The Herald Bulletin
---- — So they meet again, Andrew Luck and Tom Brady. It’s the same as last time, only different, without all the rookie-vs.-legend shadows.
That was November of 2012, this is January of 2014.
That was theater, this is survival.
Brady threw three touchdown passes and won that day. Luck threw three interceptions and lost. None of which matters now.
Brady was the icon with three rings. Luck was a remarkably accomplished young quarterback, but not yet with a centerpiece moment on the big playoff stage.
Now he has one. He seems older now, surer, on an even faster track to somewhere special.
It took Peyton Manning six years to win a playoff game for the Indianapolis Colts. It took Luck two. There are a good many famous quarterbacks who never, ever experienced a moment like Luck just did.
“One for the ages,” Chuck Pagano called it. He said that twice, and no wonder.
Andrew Luck’s team has become indefatigable, unrelenting, for the moment seemingly unkillable. You’d think the Colts were Auburn.
What’s next? There is no logical reason to believe Brady and his mates won’t protect their home turf this week.
But then again, we’re talking about the Colts.
Since when is logic on the table?
Miracle makers are an especially dangerous opponent. They are true believers, supremely confident that no hard truth or cold fact or long odd can stop them. Somebody Up There likes them, and they have the fairy tale to prove it.
A few presumptions in Roger Goodell’s kingdom:
The New Orleans Saints can’t beat good teams outdoors.
There’s never any problem selling Packers tickets in Green Bay.
Nobody gets away with four turnovers in a playoff game.
All disproven, especially the last one Saturday in Lucas Oil Stadium.
As for the coming weekend, since you’re probably talking about the weather today . . .
The National Karma Center has issued a severe upset warning for the following area:
The New England Patriots.
A rapidly developing front — Winter Storm Pluck and Luck — will arrive from the Midwest this weekend, with a strong sense of destiny and a quarterback with moxie the size of a mountain.
Saturday’s Great Escape has now been put on the wall of immortal NFL comebacks, hanging right next to the 1992 Buffalo Bills. And look where they ended up after coming from 32 points back in their wild card game to beat the Houston Oilers — the Super Bowl.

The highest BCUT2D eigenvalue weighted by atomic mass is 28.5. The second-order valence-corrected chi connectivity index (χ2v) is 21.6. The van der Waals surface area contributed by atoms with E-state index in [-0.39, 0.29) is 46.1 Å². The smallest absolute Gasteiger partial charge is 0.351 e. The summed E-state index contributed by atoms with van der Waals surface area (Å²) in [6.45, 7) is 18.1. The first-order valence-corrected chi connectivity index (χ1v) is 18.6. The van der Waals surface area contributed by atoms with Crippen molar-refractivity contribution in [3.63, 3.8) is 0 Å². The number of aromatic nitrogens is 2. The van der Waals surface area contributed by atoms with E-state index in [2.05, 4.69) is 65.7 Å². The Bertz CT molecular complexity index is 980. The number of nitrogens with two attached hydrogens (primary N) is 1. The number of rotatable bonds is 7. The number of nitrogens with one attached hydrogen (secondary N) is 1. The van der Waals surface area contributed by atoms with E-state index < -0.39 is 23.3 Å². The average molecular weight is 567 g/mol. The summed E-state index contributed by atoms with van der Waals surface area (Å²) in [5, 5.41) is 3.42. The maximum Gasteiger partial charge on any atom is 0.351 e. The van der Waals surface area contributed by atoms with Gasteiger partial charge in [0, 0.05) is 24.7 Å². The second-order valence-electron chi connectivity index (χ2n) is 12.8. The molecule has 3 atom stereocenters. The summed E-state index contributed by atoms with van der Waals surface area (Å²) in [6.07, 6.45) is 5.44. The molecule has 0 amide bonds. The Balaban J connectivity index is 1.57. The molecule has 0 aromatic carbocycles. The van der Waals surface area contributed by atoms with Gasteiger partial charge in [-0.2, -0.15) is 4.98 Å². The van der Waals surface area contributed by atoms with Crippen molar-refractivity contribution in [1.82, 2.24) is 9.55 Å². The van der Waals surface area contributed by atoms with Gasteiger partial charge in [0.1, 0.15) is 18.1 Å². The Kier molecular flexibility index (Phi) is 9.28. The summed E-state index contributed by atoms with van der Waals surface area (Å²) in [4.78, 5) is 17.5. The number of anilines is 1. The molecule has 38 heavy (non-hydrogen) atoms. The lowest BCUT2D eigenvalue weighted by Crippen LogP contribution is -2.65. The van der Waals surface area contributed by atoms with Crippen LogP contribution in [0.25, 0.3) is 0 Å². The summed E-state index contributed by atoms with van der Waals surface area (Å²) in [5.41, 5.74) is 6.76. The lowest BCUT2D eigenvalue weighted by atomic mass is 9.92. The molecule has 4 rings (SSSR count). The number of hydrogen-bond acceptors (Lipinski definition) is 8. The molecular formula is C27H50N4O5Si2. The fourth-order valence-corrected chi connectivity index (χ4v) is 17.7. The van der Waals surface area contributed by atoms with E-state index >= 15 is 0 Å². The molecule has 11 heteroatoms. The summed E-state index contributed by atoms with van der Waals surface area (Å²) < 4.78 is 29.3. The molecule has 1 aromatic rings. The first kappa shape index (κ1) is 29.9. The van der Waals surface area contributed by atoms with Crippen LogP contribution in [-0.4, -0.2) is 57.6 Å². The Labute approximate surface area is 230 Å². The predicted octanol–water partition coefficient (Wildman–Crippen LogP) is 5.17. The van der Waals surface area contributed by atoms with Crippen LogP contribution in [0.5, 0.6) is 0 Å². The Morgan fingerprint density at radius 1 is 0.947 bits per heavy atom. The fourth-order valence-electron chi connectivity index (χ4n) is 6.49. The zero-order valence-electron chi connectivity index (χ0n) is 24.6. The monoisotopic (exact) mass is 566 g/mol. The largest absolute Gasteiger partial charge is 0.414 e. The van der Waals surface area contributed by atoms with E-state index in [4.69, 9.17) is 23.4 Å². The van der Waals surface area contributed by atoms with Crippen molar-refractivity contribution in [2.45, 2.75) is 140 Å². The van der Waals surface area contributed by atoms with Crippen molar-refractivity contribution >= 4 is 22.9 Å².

This one is not quite the equal of that, since Buffalo lost starting quarterback Jim Kelly during the game. To match the Bills, the Colts would have had to win behind Matt Hasselbeck.
But we quibble. Great careers have instant classic passages. Moments of absolute truth. Luck has gone from No. 1 draft choice to phenom to Saturday’s cool head in the playoff heat, even as his interception total climbed.
Tom Brady should understand the peril he is facing. It’s a newer model of him. How nice it has come to this, when both are still around; the Super Bowl king of the past, and the one who would like to be in the future.
Did someone mention the possibility of an Indianapolis letdown?
“Human nature is a tough thing to fight, but they won’t get complacent,” Pagano said. “We signed up for one thing only, and we all know what that is.”
You would think there is no way a playoff team could survive a 28-point deficit in the second half. That’s because you would think there is no way a playoff team could lose a 28-point lead in the second half.
But it happened. Now consider the next possible headline.
“Tom Brady knocked from playoffs by Colts.”
Can you imagine that? After all those years going against the Manning Colts, he has another Super Bowl chance ruined by the Luck Colts?
But then, we’re talking about the Colts.
Since when is explicable on the table?
“We hope this is not the highest of the highs,” Luck said, even as he stood on an emotional Everest.
Anything goes. Anything is possible. Dream a football dream, and Andrew Luck’s team can possibly make it come true. After Saturday.